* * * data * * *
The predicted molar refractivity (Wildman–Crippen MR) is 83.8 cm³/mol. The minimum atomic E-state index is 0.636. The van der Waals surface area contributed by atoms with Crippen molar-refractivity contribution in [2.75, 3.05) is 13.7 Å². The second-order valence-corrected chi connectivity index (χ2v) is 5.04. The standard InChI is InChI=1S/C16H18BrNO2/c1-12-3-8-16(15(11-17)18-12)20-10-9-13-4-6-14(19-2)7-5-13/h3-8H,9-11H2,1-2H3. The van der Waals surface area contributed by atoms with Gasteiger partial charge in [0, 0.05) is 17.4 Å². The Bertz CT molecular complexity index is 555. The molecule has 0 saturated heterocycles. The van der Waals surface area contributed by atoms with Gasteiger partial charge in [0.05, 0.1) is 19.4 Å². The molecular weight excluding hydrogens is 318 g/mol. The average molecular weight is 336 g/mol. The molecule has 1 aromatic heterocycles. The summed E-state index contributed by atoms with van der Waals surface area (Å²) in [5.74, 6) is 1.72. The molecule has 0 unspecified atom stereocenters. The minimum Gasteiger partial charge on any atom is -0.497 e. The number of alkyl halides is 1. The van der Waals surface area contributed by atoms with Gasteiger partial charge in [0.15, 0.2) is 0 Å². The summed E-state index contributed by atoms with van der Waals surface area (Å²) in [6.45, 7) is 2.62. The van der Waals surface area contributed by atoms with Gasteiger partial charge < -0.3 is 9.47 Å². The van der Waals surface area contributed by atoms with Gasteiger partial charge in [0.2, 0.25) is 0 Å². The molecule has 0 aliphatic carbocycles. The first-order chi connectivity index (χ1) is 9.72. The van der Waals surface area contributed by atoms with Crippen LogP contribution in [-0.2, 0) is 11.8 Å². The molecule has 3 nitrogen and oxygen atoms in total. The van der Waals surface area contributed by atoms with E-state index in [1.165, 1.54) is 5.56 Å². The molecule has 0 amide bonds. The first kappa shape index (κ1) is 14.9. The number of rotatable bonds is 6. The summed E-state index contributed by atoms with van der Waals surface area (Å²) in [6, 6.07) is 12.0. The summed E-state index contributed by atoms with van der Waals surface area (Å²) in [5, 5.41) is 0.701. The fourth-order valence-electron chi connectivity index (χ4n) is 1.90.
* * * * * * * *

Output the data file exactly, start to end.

The predicted molar refractivity (Wildman–Crippen MR) is 83.8 cm³/mol. The minimum atomic E-state index is 0.636. The van der Waals surface area contributed by atoms with Crippen molar-refractivity contribution in [2.75, 3.05) is 13.7 Å². The second-order valence-corrected chi connectivity index (χ2v) is 5.04. The standard InChI is InChI=1S/C16H18BrNO2/c1-12-3-8-16(15(11-17)18-12)20-10-9-13-4-6-14(19-2)7-5-13/h3-8H,9-11H2,1-2H3. The van der Waals surface area contributed by atoms with Gasteiger partial charge in [0, 0.05) is 17.4 Å². The Bertz CT molecular complexity index is 555. The molecule has 0 saturated heterocycles. The van der Waals surface area contributed by atoms with Gasteiger partial charge in [0.05, 0.1) is 19.4 Å². The molecular weight excluding hydrogens is 318 g/mol. The average molecular weight is 336 g/mol. The molecule has 1 aromatic heterocycles. The summed E-state index contributed by atoms with van der Waals surface area (Å²) in [5.74, 6) is 1.72. The molecule has 0 unspecified atom stereocenters. The minimum Gasteiger partial charge on any atom is -0.497 e. The number of alkyl halides is 1. The van der Waals surface area contributed by atoms with Gasteiger partial charge in [0.15, 0.2) is 0 Å². The summed E-state index contributed by atoms with van der Waals surface area (Å²) in [6.45, 7) is 2.62. The van der Waals surface area contributed by atoms with Gasteiger partial charge < -0.3 is 9.47 Å². The van der Waals surface area contributed by atoms with Gasteiger partial charge in [0.2, 0.25) is 0 Å². The molecule has 0 aliphatic carbocycles. The first-order chi connectivity index (χ1) is 9.72. The van der Waals surface area contributed by atoms with Crippen LogP contribution in [-0.2, 0) is 11.8 Å². The molecule has 3 nitrogen and oxygen atoms in total. The van der Waals surface area contributed by atoms with E-state index in [1.165, 1.54) is 5.56 Å². The molecule has 0 amide bonds. The first kappa shape index (κ1) is 14.9. The number of rotatable bonds is 6. The summed E-state index contributed by atoms with van der Waals surface area (Å²) in [6, 6.07) is 12.0. The summed E-state index contributed by atoms with van der Waals surface area (Å²) in [5, 5.41) is 0.701. The fourth-order valence-electron chi connectivity index (χ4n) is 1.90.